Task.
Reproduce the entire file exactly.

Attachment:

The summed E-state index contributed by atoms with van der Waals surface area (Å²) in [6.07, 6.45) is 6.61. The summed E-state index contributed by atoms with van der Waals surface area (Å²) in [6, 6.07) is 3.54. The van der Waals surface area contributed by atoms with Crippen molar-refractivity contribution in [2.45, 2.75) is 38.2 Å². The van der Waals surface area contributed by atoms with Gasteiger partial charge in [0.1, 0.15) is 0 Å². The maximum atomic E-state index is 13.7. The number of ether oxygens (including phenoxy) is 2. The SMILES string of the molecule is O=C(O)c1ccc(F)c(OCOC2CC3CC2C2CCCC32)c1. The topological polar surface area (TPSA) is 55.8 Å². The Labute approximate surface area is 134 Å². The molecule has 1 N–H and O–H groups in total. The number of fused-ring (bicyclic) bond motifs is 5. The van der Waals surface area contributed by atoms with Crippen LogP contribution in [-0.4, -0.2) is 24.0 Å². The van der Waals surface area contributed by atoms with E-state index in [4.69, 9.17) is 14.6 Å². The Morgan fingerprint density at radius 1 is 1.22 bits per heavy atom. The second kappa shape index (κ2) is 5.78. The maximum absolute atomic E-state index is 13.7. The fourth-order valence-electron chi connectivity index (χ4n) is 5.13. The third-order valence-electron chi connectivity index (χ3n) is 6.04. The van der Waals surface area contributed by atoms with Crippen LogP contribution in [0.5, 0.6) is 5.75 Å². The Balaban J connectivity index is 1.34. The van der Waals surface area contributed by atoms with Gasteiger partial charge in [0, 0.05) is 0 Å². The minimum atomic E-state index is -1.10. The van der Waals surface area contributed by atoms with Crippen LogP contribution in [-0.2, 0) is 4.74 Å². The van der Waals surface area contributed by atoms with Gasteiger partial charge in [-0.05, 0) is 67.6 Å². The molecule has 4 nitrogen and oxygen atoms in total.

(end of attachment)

The summed E-state index contributed by atoms with van der Waals surface area (Å²) in [6.07, 6.45) is 6.61. The summed E-state index contributed by atoms with van der Waals surface area (Å²) in [6, 6.07) is 3.54. The van der Waals surface area contributed by atoms with Crippen molar-refractivity contribution in [2.45, 2.75) is 38.2 Å². The van der Waals surface area contributed by atoms with Gasteiger partial charge in [0.1, 0.15) is 0 Å². The maximum atomic E-state index is 13.7. The number of ether oxygens (including phenoxy) is 2. The SMILES string of the molecule is O=C(O)c1ccc(F)c(OCOC2CC3CC2C2CCCC32)c1. The topological polar surface area (TPSA) is 55.8 Å². The Labute approximate surface area is 134 Å². The molecule has 1 N–H and O–H groups in total. The number of fused-ring (bicyclic) bond motifs is 5. The van der Waals surface area contributed by atoms with Crippen LogP contribution in [-0.4, -0.2) is 24.0 Å². The van der Waals surface area contributed by atoms with E-state index in [4.69, 9.17) is 14.6 Å². The Morgan fingerprint density at radius 1 is 1.22 bits per heavy atom. The second kappa shape index (κ2) is 5.78. The maximum absolute atomic E-state index is 13.7. The fourth-order valence-electron chi connectivity index (χ4n) is 5.13. The third-order valence-electron chi connectivity index (χ3n) is 6.04. The van der Waals surface area contributed by atoms with Crippen LogP contribution in [0.5, 0.6) is 5.75 Å². The Balaban J connectivity index is 1.34. The van der Waals surface area contributed by atoms with Gasteiger partial charge in [0, 0.05) is 0 Å². The minimum atomic E-state index is -1.10. The van der Waals surface area contributed by atoms with Crippen LogP contribution in [-0.2, 0) is 4.74 Å². The van der Waals surface area contributed by atoms with Gasteiger partial charge in [-0.05, 0) is 67.6 Å². The molecule has 4 nitrogen and oxygen atoms in total.